The vegetable becomes more starchy the longer it’s cooked, and begins to soften, similar to the flesh of a boiled potato. That’s the traditional way in which the indigenous people of the Andes mountains like to prepare it. If you want to enjoy oca in a similar way, simply slice thickly and add to stews and soups.
Peruvian Purple Potato
These beautiful deep purple potatoes are native to Peru and Bolivia. They made their way to Europe in the 16th century via Spanish sailors gathering the vegetable for their long voyages. Today, they’re grown and consumed all over South America, North America, and Europe.
Peruvian purple potatoes may look very different compared to a white potato, but in reality, they taste similar. One big difference between the two is that purple potatoes contain two to three times the antioxidants of white or yellow potatoes which stave off risks of chronic disease.
Since the only difference between these potatoes and regular potatoes is their color, simply prepare them the way you would any other potato. My personal favorite is a tri-color potato and arugula salad, linked to, below.
Taro root is a starchy, Asian-cultivated root vegetable. The root has brown outer skin and white flesh with scattered purple specks throughout and is native to Southeast Asia and India. Over the years, it has become a staple in the diets of that region and has been widely adopted in the Caribbean.
Taro has a pleasantly sweet and nutty taste that resembles a sweet potato. It has subtle hints of vanilla with a floral taste as well, making it a popular flavor in Asia for bubble tea, ice cream, and halo-halo, a popular Filipino cold dessert. In addition to its lovely taste, taro root may be able to help control blood sugar and aid in weight loss.
Indulge in the versatile taro root at home by boiling and mashing, sautéing, or roasting.
Ulluco, similar to oca, is a tuber crop native to the Andean region of South America. It is one of the most widely grown and economically important root crops in South America, making it second to the potato.
It has a firmer texture than potato and comes in a variety of vibrant colors — fuchsia, orange, yellow, and green. Its taste can be described as a combination of beet and potato with subtle buttery and nutty notes. Don’t discard the leaves! The leaves of the ulluco plant are edible as well and can be used like spinach.
Ulluco can be eaten raw or cooked, cooked is the most common. Most people love ulluco because, similar to jicama, its crisp texture remains even after being cooked due to its high water content. Boil or fry ulluco and enjoy it as a side dish!
Yacón, also called the Peruvian ground apple, is a root extracted from the yacón plant, a sunflower relative from the highlands. Native to the Andes mountains in South America, it’s now grown in the Pacific Northwest as well.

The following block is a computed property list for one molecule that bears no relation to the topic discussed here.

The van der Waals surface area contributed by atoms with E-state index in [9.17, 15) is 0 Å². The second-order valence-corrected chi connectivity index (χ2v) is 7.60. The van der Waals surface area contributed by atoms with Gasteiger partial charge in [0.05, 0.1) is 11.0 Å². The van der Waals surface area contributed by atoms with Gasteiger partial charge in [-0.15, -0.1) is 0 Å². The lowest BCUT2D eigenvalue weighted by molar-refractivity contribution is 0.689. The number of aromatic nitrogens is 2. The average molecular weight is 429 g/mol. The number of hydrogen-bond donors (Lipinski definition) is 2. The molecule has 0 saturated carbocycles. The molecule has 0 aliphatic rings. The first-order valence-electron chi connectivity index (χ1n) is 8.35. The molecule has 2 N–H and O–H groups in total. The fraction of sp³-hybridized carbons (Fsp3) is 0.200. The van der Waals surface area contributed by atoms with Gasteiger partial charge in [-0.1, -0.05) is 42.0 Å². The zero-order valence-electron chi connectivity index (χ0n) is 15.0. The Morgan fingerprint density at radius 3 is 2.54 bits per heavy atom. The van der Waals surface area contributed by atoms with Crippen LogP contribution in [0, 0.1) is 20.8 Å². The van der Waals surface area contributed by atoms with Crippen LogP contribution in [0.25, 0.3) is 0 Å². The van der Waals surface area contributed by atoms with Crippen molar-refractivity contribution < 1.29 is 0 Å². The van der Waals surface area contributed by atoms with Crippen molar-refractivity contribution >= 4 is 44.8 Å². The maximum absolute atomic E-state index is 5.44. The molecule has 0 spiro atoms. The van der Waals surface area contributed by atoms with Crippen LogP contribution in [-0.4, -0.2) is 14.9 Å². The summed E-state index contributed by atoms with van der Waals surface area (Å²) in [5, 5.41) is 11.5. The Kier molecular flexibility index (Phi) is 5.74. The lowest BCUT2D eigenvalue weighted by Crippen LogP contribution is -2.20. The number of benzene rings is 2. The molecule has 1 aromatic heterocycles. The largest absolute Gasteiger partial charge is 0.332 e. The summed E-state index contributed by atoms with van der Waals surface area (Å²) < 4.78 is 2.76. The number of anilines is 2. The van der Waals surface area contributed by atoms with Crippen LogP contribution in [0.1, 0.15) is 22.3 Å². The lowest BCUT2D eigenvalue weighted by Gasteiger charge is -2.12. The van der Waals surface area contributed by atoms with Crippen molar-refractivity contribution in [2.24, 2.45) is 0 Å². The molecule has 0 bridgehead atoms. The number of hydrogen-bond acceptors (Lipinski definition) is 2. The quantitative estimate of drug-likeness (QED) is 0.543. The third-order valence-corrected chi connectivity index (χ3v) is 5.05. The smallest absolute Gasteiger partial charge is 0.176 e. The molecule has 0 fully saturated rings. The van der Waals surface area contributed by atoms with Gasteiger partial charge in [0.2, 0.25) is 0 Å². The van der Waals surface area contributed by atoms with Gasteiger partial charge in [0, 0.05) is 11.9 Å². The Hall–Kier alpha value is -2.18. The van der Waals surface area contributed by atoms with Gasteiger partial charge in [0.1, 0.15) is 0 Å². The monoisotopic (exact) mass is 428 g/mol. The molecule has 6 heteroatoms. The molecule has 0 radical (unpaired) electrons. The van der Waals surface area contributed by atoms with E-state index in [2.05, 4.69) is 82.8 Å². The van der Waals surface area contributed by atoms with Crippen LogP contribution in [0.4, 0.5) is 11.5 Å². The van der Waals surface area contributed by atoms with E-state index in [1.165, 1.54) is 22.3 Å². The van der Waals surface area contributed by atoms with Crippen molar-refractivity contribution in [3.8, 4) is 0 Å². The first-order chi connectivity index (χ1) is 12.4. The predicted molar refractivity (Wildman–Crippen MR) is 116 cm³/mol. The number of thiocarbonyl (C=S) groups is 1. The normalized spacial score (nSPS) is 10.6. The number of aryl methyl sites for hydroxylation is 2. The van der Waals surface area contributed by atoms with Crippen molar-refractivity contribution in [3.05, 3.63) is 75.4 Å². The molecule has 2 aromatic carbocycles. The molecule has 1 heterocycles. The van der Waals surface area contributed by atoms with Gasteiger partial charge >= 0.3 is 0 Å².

The root has a crisp, sweet taste, similar to jícama. Yacón can even have a floral undertone, reminiscent of violet. In addition to eating the flesh, an amber-colored syrup can be extracted from the root and used as a mouth-watering, low-calorie sweetener.
There are many ways to prepare yacón — stewed, grated in a slaw, cubed, added to salads, and more. If you’re craving something savory, add it in salads or sauces. If you’re in the mood for something sweet, think of it as a mild apple, bite in, and enjoy!
Yam is a tuber native to Africa. As of 1999, there were more than 600 varieties, 95% of which are grown in their native land, Africa. Now, you can find them growing in most temperate and tropical regions, including Latin and South America.
Yams are not to be mistaken for sweet potatoes, as the two aren’t even distantly related. The skin of a yam somewhat resembles tree bark, while sweet potato has a smoother, reddish-brown skin.
Compared with sweet potatoes, yams are drier, starchier, and not as sweet, with a flavor that can easily be altered depending on cooking method.
Despite their differences, yams can be prepared in the familiar ways in which potatoes and sweet potatoes are used. They’re excellent in soups and stews, where they can absorb other flavors. No matter how you prepare them, yams will give you lots of fiber, potassium, and other nutrients.
Yucca, also known as cassava, tapioca root, manioc, etc., is a root vegetable. It grows in subtropical climates, such as South America, Mexico, and the Caribbean Islands, its native homeland.
Yucca root looks visibly similar to sweet potato on the outside and has a mild, sweet, and almost nutty flavor with a creamy, white, and grainy texture, almost similar to potatoes. Though they may seem similar, one big difference between the two is that yucca contains more calories, protein, and carbs, making it ideal for athletic and active individuals.
If you’re interested in preparing yucca the same way that Caribbeans and Latin Americans enjoy this luscious root vegetable, boil and pair it with a garlic sauce or fry it to make yucca fries.
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Skyler Isabella Gomez is a 2019 SUNY New Paltz graduate with a degree in Public Relations and a minor in Black Studies. Her passions include learning about the ethical and environmental benefits of veganism to create a better world for generations to come.
All photos: Bigstock